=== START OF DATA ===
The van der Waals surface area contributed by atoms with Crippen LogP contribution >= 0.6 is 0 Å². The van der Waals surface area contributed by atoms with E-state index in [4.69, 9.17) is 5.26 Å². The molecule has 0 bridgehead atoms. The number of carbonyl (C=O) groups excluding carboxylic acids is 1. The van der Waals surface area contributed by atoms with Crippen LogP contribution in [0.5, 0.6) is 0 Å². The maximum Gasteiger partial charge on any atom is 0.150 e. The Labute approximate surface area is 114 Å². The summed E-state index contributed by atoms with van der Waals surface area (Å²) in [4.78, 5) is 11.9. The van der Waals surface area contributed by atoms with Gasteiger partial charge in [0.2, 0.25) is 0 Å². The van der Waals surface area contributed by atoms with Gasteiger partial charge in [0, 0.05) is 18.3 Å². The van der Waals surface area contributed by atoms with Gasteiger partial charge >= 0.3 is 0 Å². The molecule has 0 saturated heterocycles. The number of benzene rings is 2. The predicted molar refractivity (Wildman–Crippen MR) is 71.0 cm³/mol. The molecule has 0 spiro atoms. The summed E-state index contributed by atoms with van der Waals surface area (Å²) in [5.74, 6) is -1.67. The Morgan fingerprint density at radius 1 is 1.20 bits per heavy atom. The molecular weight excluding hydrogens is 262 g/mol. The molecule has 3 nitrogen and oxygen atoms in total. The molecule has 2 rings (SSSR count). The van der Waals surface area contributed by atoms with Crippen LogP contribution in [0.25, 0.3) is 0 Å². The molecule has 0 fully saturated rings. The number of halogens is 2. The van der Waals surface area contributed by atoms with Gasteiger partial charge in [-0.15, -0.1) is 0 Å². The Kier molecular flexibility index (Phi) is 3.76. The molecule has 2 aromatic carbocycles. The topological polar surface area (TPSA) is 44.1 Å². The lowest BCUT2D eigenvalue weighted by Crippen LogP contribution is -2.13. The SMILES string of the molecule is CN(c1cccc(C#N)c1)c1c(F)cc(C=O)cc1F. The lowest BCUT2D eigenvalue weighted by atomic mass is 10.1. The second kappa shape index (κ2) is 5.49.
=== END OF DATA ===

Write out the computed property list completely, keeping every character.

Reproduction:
The van der Waals surface area contributed by atoms with Crippen LogP contribution >= 0.6 is 0 Å². The van der Waals surface area contributed by atoms with E-state index in [4.69, 9.17) is 5.26 Å². The molecule has 0 bridgehead atoms. The number of carbonyl (C=O) groups excluding carboxylic acids is 1. The van der Waals surface area contributed by atoms with Crippen LogP contribution in [0.5, 0.6) is 0 Å². The maximum Gasteiger partial charge on any atom is 0.150 e. The Labute approximate surface area is 114 Å². The summed E-state index contributed by atoms with van der Waals surface area (Å²) in [4.78, 5) is 11.9. The van der Waals surface area contributed by atoms with Gasteiger partial charge in [0.2, 0.25) is 0 Å². The van der Waals surface area contributed by atoms with Gasteiger partial charge in [0, 0.05) is 18.3 Å². The van der Waals surface area contributed by atoms with Gasteiger partial charge >= 0.3 is 0 Å². The molecule has 0 saturated heterocycles. The number of benzene rings is 2. The predicted molar refractivity (Wildman–Crippen MR) is 71.0 cm³/mol. The molecule has 0 spiro atoms. The summed E-state index contributed by atoms with van der Waals surface area (Å²) in [5.74, 6) is -1.67. The Morgan fingerprint density at radius 1 is 1.20 bits per heavy atom. The molecular weight excluding hydrogens is 262 g/mol. The molecule has 3 nitrogen and oxygen atoms in total. The molecule has 2 rings (SSSR count). The van der Waals surface area contributed by atoms with Crippen LogP contribution in [0.25, 0.3) is 0 Å². The molecule has 0 fully saturated rings. The number of halogens is 2. The van der Waals surface area contributed by atoms with Gasteiger partial charge in [-0.15, -0.1) is 0 Å². The Kier molecular flexibility index (Phi) is 3.76. The molecule has 2 aromatic carbocycles. The topological polar surface area (TPSA) is 44.1 Å². The lowest BCUT2D eigenvalue weighted by Crippen LogP contribution is -2.13. The SMILES string of the molecule is CN(c1cccc(C#N)c1)c1c(F)cc(C=O)cc1F. The lowest BCUT2D eigenvalue weighted by atomic mass is 10.1. The second kappa shape index (κ2) is 5.49.